• LOL, Jilly. I know what you mean. Sometimes it’s hard to learn from a good book because the good is right there — you don’t see the frantic paddling that went on behind the scenes to get the book to “good”. But a bad book? Oh, that’s extremely valuable! Many times, you know exactly how you would fix that rough stretch. If the bad book has the same problems as your own WIP, sometimes it can lead to an a-ha moment about how to fix your own writing. (-: And if nothing else, complaining is a fun pastime and vent for stress.

  2. Another Georgette fan here. Not so many people seem to like her mystery books but I love them – Envious Casca is such a good read and a really good mystery plot too.

    Speaking of good reads – I just finished The Fault in Our Stars about ten minutes ago. Was not the sort of book I normally like (ie serious peril of non-happy ending, given that protags are all teenage cancer sufferers!) but it just had me totally gripped. Now, that’s my definition of a good story. I was too busy reading to pay attention to story structure or any other writerly things but I think the thing that pulled me along was the voice. It’s 1st person POV and I loved the main character’s voice – if you haven’t read it, try the first few pages and see what you think.

    • Jeanne, who posts here once in awhile and has introduced many good stories to us, recommended Fault. I had the same feelings you did, Rachel! I normally can’t stand that sort of story full of misery and heartbreak (see: Love Story). But, it wasn’t full of misery and heartbreak! Somehow, John Green managed to show the simple joys of living day to day. That’s definitely a book I want to read again. (-: Maybe by the third or fourth re-read, I’ll be able to pull back and analyze.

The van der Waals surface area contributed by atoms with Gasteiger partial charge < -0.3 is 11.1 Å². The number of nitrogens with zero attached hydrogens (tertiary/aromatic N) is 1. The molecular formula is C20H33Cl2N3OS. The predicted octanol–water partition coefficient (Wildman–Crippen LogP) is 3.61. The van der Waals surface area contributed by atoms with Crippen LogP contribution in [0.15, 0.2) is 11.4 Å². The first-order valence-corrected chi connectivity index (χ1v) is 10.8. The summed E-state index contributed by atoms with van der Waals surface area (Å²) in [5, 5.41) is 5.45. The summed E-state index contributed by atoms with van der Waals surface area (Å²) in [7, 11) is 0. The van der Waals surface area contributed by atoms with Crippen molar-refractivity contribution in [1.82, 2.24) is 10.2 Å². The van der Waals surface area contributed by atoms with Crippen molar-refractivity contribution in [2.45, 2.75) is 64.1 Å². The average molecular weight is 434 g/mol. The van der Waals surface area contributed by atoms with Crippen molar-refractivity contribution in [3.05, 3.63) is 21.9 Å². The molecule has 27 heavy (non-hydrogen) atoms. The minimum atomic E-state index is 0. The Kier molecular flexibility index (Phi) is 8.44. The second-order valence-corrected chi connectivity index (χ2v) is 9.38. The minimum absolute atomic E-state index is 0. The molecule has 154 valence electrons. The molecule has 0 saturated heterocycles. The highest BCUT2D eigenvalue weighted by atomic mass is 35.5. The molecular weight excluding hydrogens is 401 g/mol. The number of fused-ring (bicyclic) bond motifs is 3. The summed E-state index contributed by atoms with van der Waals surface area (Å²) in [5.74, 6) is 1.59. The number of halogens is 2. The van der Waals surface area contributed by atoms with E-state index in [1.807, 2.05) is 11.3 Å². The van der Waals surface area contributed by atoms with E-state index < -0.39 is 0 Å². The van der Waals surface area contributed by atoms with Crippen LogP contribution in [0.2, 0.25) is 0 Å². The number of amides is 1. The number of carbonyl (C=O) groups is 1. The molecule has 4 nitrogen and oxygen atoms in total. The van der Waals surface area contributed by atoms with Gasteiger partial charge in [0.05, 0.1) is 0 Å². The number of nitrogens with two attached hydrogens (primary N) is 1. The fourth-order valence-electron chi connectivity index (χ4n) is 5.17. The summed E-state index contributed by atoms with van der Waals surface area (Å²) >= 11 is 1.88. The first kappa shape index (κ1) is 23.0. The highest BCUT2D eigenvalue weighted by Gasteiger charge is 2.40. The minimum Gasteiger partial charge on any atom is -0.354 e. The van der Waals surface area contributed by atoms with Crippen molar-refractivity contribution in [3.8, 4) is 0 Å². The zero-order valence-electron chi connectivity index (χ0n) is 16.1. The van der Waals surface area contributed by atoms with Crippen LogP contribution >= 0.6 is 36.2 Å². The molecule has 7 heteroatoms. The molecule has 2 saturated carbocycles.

Very good read! And also, a good example of first person POV working. (BTW, Envious Casca is an excellent example of omniscient in practice. I think we need that distancing because of the mystery, and also because so many of the characters are so very unhappy. With The Fault in Our Stars, the closeness of first person lets us see more than “oh, poor cancer victim” and into the hopes and thoughts of that person — the narrator isn’t a pathetic or sentimental person, and it helps to keep the reader from getting too wrapped up in the tragedy because the narrator is distancing herself from the worse what-ifs. IIRC, anyway. It’s been almost a year since I read it. Wouldn’t mind doing a book discussion on it . . . .)

  3. I love the Heyer romances, so a long time ago I tried one of the mysteries and wasn’t captivated. But now I’m going to try again. She is so terrific. Have you read Josephine Tey, Michaeline? She wrote only five mysteries, and they’re all excellent, but “The Daughter of Time” is my favorite. She, too, does wonders with characterization.

    • I haven’t tried Josephine Tey, yet. If you recommend them, they are worth a look! To tell the truth, I have deep problems with the mystery genre as a whole — I like the problem-solving, but I don’t like death, murder and ugliness. The ones I read tend to be all about characterization. I loved the Brother Cadfael series, and there was a series by Susan Albert Wittig about a woman who gave up her rat race in order to become a herbalist in a small town strangely beset by an epidemic of dead people. (At least six in the series, which is a pretty high body count for a small town!) Loved the characters, though. Oh, and the early Evanoviches with Stephanie Plum. Don’t remember a single plot. Do remember a lot of exploding cars, the hamster and Ms. Plum.

  4. Pingback: Jilly: Writing in Multiple Genres | Eight Ladies Writing